A new study, collected as part of a scientific “accident”, shows that life may actually pass before the eyes of the deceased: “Challenges our understanding of when exactly life ends” • The recorded brain waves are reminiscent of familiar patterns of brain activity, Along with the enthusiasm recorded, a degree of caution is required: “These are unprecedented results from an unhealthy brain in the first place.”
“Life has passed before his eyes”: Recollection of life events that passed in the seconds before and after death is a possible scenario – according to a new study published today (Thursday) in Frontiers in Aging Neuroscience. The recorded brain waves are reminiscent of familiar patterns of brain activity, and they join another study from a few years ago. However, it is important to say that this is the first measurement of its kind – performed in an unhealthy brain in the first place.
A team of scientists from Kentucky and Vancouver performed tests to measure the brain waves of an 87-year-old man with epilepsy. During the measurements on the AAG device (electroencephalogram, a device that records the electrical activity in the brain), the man had a heart attack and died – tragic circumstances that summoned an opportunity to examine what happened in the seconds before his death.
The measurements revealed that in the 30 seconds before and after his heart stopped beating, his brain waves acted in a pattern similar to that of the brain waves during a dream or memory recall. The measured brain waves are called gamma waves, and are associated with the more sophisticated actions that the brain performs, due to their prominence compared to other waves during activities such as sleep, meditation, mental concentration, attempts to recall old information and information processing.
According to the study, this type of brain activity shows that a scenario of recalling past life events is quite possible. Dr. Ajmal Zemar, a brain surgeon at Louisville University and who led the study, explained: “These findings challenge our understanding of exactly when life ends. They raise other important questions, such as what is the right or possible time to make an organ donation. ”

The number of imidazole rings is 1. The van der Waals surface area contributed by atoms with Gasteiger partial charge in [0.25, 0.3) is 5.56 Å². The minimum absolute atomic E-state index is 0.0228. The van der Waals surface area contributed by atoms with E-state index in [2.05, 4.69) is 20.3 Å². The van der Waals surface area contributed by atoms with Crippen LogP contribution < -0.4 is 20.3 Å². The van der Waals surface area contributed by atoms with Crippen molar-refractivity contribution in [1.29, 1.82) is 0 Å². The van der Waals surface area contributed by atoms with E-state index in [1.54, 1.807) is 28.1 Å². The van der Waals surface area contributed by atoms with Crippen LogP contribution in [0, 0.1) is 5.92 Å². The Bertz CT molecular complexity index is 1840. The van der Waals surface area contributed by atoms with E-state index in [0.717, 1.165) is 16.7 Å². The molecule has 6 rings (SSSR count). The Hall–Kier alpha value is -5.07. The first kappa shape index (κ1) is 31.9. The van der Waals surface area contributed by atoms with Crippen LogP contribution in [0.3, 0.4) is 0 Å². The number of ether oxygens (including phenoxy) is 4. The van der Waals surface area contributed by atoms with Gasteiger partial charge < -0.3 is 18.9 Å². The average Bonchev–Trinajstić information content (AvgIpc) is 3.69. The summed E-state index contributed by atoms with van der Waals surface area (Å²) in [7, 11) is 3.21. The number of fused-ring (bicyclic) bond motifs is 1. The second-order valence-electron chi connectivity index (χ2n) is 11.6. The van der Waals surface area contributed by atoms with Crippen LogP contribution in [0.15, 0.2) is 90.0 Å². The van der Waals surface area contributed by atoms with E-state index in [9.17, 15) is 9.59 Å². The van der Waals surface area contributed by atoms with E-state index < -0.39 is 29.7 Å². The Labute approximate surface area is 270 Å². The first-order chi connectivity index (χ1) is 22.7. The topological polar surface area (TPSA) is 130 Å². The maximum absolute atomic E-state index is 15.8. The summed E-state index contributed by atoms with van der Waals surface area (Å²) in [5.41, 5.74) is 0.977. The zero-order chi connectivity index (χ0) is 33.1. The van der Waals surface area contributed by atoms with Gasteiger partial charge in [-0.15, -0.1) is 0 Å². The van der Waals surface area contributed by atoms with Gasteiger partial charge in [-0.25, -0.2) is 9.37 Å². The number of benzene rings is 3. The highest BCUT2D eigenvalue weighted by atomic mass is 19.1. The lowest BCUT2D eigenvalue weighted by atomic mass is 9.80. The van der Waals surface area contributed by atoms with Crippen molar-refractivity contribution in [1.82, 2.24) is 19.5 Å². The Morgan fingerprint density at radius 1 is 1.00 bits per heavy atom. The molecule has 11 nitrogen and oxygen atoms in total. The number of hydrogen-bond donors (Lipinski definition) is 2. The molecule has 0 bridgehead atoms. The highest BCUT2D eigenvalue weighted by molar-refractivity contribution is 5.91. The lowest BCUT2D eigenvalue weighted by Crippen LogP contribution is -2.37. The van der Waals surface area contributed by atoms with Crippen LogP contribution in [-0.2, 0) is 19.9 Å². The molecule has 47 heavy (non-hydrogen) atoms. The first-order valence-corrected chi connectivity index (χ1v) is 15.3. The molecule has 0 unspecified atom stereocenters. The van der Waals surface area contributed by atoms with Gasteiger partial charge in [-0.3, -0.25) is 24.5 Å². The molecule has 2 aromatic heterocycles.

Dr. Zamar also referred to the inherent difficulty of his profession, as a neurosurgeon, who sometimes had to tell families the hard news about their loved ones, arguing that what was obtained in his research did raise the possibility that although patients’ bodies were willing to leave the world, the brain might be trying to “re-experience” The most beautiful moments from life’s experiences. ”
For years, following the recording of the AG in question, Dr. Zamar searched for similar cases that would allow him to reinforce the analysis presented in the study, but did not succeed. However, a 2013 study that included testing healthy rats may even suggest some reinforcement. The researchers then reported increased brain activity for 30 seconds after the rats’ hearts went silent.
The resemblance between these findings and the measurements of Dr. Zamar and his team is indeed astonishing, but at the same time, a degree of caution must be exercised in drawing conclusions. It is important to note, as the researchers themselves wrote, that this is the first measurement of its kind, which was done on a brain that has already been injured to some extent due to epilepsy. Dr. Zamar argues that it would be imprudent to draw broad and decisive conclusions from it.
However, the research of Dr. Zamar and his team may well establish a new research path for more researchers that will contribute to the extent and depth of our understanding of what happens to the human brain in its final moments – “These are the most beautiful moments of science, we scientists live for it.”